In terms of translating, the trick was to avoid thinking like a German, creating a very German-sounding translation. I did indeed make a few errors in this regard I’ve discovered to my chagrin. But they are scattered in a 400,000-word manuscript, and most of them are exceedingly minor. The great bulk of the translation—vetted innumerable times by my copyeditor and my editor as well as by myself—captures Kessler’s voice very well. That’s why it was so gratifying to read the praise of Modris Eksteins—a genuine historian who knows the period well—in the WSJ.
What will the reader encounter in the pages of this rather large book?
Harry Kessler was a born diary writer, with an extraordinarily sharp gift for depicting personalities, landscapes, and tableaus. He also was extremely well connected in political, artistic, literary, and social worlds within Europe. Browsing through the book, the reader will find whatever she or he likes: rollicking accounts of a trip around the world; encounters with artists and writers such as Monet, Renoir, Rodin, Munch, Shaw, Nijinsky, Rilke, Bonnard, Vuillard, Matisse, Degas, Hofmannsthal, and Duncan; accounts of murders; adultery in high places; and political intrigue. There are first-hand accounts of many of the famous literary and political scandals of the day, including the famous premiere of Stravinsky’s Rite of Spring in Paris in May 1913. One of the pleasures of prewar diaries is the way they bring back to vivid life some of the delightfully eccentric characters who populated European artistic life and high society. The tone shifts dramatically in the last third of the diary when the First World War breaks out. Kessler witnessed the fighting, both on the western and eastern fronts, before he was sent to Switzerland as a cultural attaché and secret agent. The journals from these years are filled with vivid depictions of the carnage that nearly destroyed Europe as well as with tales of espionage and debates over military strategy. One of the interesting aspects of the war years is the slow and tentative way in which Kessler begins to explore and finally—but only at the very end—adopt the pacifist position which made him famous and notorious in Germany after the war.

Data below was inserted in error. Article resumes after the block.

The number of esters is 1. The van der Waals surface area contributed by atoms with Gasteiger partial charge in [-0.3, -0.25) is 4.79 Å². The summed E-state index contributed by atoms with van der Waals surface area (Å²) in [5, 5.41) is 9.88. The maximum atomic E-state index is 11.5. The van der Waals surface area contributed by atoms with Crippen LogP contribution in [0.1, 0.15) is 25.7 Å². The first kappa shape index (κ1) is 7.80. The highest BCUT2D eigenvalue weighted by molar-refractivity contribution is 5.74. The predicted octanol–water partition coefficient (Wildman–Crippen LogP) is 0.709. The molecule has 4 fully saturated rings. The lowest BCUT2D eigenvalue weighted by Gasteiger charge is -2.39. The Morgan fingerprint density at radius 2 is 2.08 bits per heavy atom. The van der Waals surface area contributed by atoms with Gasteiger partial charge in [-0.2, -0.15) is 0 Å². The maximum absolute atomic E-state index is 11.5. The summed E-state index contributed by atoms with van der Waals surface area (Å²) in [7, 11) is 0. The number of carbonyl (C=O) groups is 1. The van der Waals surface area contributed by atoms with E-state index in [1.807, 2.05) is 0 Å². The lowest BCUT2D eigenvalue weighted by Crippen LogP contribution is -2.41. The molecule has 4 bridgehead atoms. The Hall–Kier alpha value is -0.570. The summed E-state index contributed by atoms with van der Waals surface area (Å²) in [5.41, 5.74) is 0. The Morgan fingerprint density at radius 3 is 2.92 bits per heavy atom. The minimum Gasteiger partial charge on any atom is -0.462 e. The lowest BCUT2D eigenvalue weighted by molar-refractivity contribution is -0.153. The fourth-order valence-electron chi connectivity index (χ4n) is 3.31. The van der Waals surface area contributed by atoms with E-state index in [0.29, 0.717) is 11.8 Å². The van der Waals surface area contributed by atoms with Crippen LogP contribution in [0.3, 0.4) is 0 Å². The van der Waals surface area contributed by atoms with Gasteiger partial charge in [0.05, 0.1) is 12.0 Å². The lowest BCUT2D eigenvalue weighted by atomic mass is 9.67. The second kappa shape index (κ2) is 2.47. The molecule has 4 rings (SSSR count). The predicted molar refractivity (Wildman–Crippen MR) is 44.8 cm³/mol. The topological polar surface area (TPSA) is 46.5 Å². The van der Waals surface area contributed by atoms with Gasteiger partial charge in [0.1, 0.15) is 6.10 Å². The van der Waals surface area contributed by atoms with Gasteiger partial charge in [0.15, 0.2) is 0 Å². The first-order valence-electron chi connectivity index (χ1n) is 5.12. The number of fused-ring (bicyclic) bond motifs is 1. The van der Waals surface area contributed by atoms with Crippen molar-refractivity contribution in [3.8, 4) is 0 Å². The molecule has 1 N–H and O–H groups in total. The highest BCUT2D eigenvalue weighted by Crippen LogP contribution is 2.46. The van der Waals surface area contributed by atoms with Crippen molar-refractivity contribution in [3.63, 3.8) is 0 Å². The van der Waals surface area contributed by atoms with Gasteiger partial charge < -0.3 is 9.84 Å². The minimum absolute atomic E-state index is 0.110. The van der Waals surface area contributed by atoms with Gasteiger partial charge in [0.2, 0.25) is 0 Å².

Really, the journal has everything for everyone. You can read it from beginning to end and obtain a through education in the history of Europe and the world from roughly 1890 to 1918. Or you could simply browse in it, looking for people and topics that interest you. You could even play a game and open the book at random, as if it were the I Ching, and see what you find.
Finally, is this the last—the absolute last—book on Kessler you will publish?
Yes. I mean . . . I think so. I hope finally to escape the man’s ambit and am deeply interested in a number of other, unrelated projects. Here’s one pledge I can make: although I will continue to give papers and presentations on Kessler in places like London and Los Angeles, I promise right here and now that my book talk and signing, which will take place on Sunday, Dec. 11 at the 1078 Gallery (details below) will be the absolutely last time I give a formal talk on Kessler in Chico.
This promise, it should be noted, does not cover dinner parties.
“The Many Worlds of Count Harry Kessler: A Book Talk” will be Dec. 11, 5 to 8 p.m. (talk at 6) at 1078 Gallery (820 Broadway). There will be copies of Journey to the Abyss available for sale and signing by Professor Easton. Refreshments available. Free and open to the public.